The great and good Yves Smith of Naked Capitalism writes brilliantly today about President Obama's new "Shock and Awe" effort to force banks to make more HAMP loan modifications. Here I try to reframe the entire loan mod mess simply by pointing out that, on the basis of my own 24-month experience as a HAMP applicant, the President's battle may not be with the banks alone - unconscionable as they have been - but, quite possibly, and more essentially, with note holders Fannie Mae and Freddie Mac, which are wholly-owned entities of the federal government over which the President presides.
Obama may lack authority over commercial banks, but he and Congress do, I should think, have considerable authority over Fannie and Freddie.
I am certain that it was not GMAC, my bank, but Freddie Mac, my note holder, that rejected at least one of my five HAMP applications - after GMAC may have approved it. Details below.
[my comment to Yves' post] I hate to disagree with Yves – this is such a thoughtful post of hers – but I do feel compelled to try to reframe the entire issue of the mortgage mod problem on the basis of my 24-month experience as a HAMP applicant. I may be right or I may wrong: the truth will be known only when I find out whether my HAMP experience has been exceptional or commonplace.
Yves frames the mortgage mod problem as a matter of the President’s authority (or lack of it) over the banks. My HAMP experience suggests that the President’s battle is not with the banks alone – they have been unconscionable – but with the note holders, Fannie and Freddie, that are wholly owned entities of the government over which he presides.
So here’s my experience. After 16 months of trying to get GMAC to explain its conflicting reasons for turning down my five HAMP applications, a succession of GMAC agents began telling me that it was not GMAC but Freddie Mac, my note holder, that had denied one or more of my HAMP applications – AND that Freddie had denied at least one of them after GMAC “may have” approved it. This raises the possibility that banks like GMAC pass on their recommendations to Freddie and Freddie for a final decision.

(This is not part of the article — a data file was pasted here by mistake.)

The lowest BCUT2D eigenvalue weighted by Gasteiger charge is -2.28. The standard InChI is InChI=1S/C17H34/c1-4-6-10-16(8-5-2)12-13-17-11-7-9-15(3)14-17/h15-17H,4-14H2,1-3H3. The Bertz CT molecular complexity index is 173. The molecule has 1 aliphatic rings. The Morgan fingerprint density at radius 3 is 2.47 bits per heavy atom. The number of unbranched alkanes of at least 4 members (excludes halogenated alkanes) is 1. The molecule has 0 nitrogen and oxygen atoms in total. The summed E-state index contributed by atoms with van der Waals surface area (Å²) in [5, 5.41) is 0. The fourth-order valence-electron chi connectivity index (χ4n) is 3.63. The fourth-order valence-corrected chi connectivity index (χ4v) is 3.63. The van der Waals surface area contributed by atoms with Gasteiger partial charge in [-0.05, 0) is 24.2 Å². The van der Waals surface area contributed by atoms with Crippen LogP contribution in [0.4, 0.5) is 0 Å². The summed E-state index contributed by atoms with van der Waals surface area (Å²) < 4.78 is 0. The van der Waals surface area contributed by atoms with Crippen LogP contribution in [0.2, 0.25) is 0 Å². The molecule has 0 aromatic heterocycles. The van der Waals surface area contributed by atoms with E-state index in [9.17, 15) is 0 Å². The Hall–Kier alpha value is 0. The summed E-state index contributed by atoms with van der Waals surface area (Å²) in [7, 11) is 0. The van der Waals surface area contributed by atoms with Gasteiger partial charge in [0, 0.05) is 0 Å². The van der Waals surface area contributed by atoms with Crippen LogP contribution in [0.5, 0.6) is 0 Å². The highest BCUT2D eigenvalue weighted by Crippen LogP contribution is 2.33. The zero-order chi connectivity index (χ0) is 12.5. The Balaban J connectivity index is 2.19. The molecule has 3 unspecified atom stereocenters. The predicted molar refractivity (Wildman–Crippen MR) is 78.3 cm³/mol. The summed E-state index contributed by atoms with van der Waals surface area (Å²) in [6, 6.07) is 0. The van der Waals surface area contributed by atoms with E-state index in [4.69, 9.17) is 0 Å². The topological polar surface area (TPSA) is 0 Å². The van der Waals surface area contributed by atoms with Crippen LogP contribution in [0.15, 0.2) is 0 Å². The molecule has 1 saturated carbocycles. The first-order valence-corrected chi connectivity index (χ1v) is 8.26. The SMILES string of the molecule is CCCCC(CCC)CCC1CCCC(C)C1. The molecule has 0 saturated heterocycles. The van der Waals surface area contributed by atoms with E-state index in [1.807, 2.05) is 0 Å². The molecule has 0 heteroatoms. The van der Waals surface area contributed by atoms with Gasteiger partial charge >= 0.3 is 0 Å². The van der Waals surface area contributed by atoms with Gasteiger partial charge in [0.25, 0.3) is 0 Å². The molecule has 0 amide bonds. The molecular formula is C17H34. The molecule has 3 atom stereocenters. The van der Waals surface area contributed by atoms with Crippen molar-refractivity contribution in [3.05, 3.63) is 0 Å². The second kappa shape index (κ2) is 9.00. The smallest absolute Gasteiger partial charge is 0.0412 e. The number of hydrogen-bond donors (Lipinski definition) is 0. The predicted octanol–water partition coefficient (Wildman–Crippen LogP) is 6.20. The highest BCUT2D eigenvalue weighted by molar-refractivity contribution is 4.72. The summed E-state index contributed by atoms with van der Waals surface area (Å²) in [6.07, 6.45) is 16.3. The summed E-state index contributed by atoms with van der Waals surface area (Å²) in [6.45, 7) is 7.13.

Five GMAC agents have now confirmed that Freddie Mac denied my application using guidelines that are not HAMP guidelines. Indeed, GMAC wrote me as follows in its most recent letter of denial: “We service your loan on behalf on an investor [Freddie Mac] or group of investors that has not given us authority to approve your loan modification under the program [HAMP] requested.”
The big question: is my HAMP experience exceptional or commonplace? If the latter, then the entire mortgage mod problem would have to be reframed along these lines:
THE WHITE HOUSE HAS YET TO PREVENT WHOLLY-OWNED GOVERNMENT ENTITIES (FREDDIE & FANNIE) FROM USING THE BANKS AS SHIELDS AND FLAK-TAKERS SO THAT THESE ENTITIES CAN SUBVERT WITHOUT DETECTION GOVERNMENT PROGRAMS (HAMP/MFA) MANAGED BY THE TREASURY DEPARTMENT AND CREATED BY ORDER OF THE PRESIDENT OF THE UNITED STATES.
This points to a solution of the mortgage mod problem: for the President to discipline both the banks and Fannie and Freddie, which own 90% of U.S. mortgages.
I’ve shared with Yves the possibility that Fannie and Freddie are in fact the hidden, furtive and covert culprits behind mortgage mod mess. She hadn’t heard of this deliciously conspiratorial possibility but she is passing it on to people who may be able to confirm or dismiss it. I sure look forward to getting a clear answer!
I wonder how many other HAMP applicants have taken the time to find out exactly who made their loan mod decision. All it takes is a bunch of phone calls.